Neil Higgins
Neil Higgins

This is voice recognition control to user.We have tried to conect you to the server,but due to abnormal weather conditions,our circuits have gone rusty.Please try Linux,or Mac 13.Error....error....error... I can see it now,after many attempts to open My Folders,the blue screen of death,or should that be scream,leaves me with no alternative but to put the boot into my hard drive,reformat,and wonder why Windows 98 was ever taken off the menu.Oh if only I'd listened to Jim Kirk...."beam me up Scotty"

CharlieSpencer
CharlieSpencer

I don't think they're any further along with voice control than Windows, so what's your point?

karmashock
karmashock

This whole "buy mac/linux" thing has worn thin... Every time I hear this I just think less of the person that said it. Get over your stupid OS... That's all it is or ever will be... just an OS. It's not funny or clever or insightful to make error remarks when in fact ALL operating systems have problems. Different problems... but serious problems. I've used various versions of all three major OS's and none of them are anywhere near perfect or right for everyone. Just enough... this is really about as stupid as some nerd saying "star wars/startrek is better then startrek/star wars"... No one cares.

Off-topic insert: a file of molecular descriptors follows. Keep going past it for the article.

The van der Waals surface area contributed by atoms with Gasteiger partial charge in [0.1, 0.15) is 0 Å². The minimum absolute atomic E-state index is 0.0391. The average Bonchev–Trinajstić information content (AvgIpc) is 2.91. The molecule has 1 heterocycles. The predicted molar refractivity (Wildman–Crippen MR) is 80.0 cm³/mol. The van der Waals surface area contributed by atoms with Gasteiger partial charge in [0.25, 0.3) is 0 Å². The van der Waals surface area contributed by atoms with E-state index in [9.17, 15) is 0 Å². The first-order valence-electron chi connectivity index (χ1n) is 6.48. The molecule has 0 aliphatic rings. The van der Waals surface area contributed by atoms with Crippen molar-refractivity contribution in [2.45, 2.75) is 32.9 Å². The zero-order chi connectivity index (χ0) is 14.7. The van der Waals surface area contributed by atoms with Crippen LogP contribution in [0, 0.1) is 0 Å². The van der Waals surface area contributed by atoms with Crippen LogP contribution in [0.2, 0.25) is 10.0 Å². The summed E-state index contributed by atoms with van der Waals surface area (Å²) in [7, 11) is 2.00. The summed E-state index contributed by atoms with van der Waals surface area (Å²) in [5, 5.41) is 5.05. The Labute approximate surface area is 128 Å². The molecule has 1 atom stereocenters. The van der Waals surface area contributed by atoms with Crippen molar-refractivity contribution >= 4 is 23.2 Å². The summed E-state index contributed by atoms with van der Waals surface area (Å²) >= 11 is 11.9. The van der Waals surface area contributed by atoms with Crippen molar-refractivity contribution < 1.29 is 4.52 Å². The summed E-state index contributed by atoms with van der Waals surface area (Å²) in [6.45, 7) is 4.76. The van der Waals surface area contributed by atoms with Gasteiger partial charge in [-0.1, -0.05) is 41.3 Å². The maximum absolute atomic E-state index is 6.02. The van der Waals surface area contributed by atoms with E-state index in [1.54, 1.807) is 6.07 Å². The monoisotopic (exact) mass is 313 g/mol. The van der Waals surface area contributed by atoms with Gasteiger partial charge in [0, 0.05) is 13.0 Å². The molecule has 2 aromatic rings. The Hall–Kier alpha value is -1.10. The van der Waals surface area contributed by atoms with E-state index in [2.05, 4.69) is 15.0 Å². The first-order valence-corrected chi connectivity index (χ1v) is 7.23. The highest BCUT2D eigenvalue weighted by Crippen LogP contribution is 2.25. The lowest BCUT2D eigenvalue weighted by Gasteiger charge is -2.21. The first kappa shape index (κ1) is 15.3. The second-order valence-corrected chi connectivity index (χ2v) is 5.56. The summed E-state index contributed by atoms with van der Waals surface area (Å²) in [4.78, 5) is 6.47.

Dave the Computer Guy
Dave the Computer Guy

It amazes me that people get so upset over a few comments made about an OS. Yes Windows, Mac OS, and Linux have all had problems. But if someone wants to give Windows a little dig then live with it. It's not any different then me saying I'd never by a Mac to save my life or that the Mac OS is just a different version of Linux and the machine is a glorified PC. Now that said I hope that someone wouldn't be childish enough to tear me a new one for saying what I think. Get over it and let these comments go.

raisch
raisch

People feel passionately about their biases; this is simple human nature. If it's not one science fiction milieu pitted against another, it's an operating system or computer language or design methodology, or what-have-you. Just be thankful that in this religious war, no one will be burned alive for heresy.

Absolutely
Absolutely

provided you mean the episodes where the computer is commandeered by Wesley, under the influence of an exotic intoxicant; or when Data is summoned to Dr. Soong and takes over the Enterprise; or when Barclay is commandeered by the Cytherians. Captain Picard: "This is intolerable!"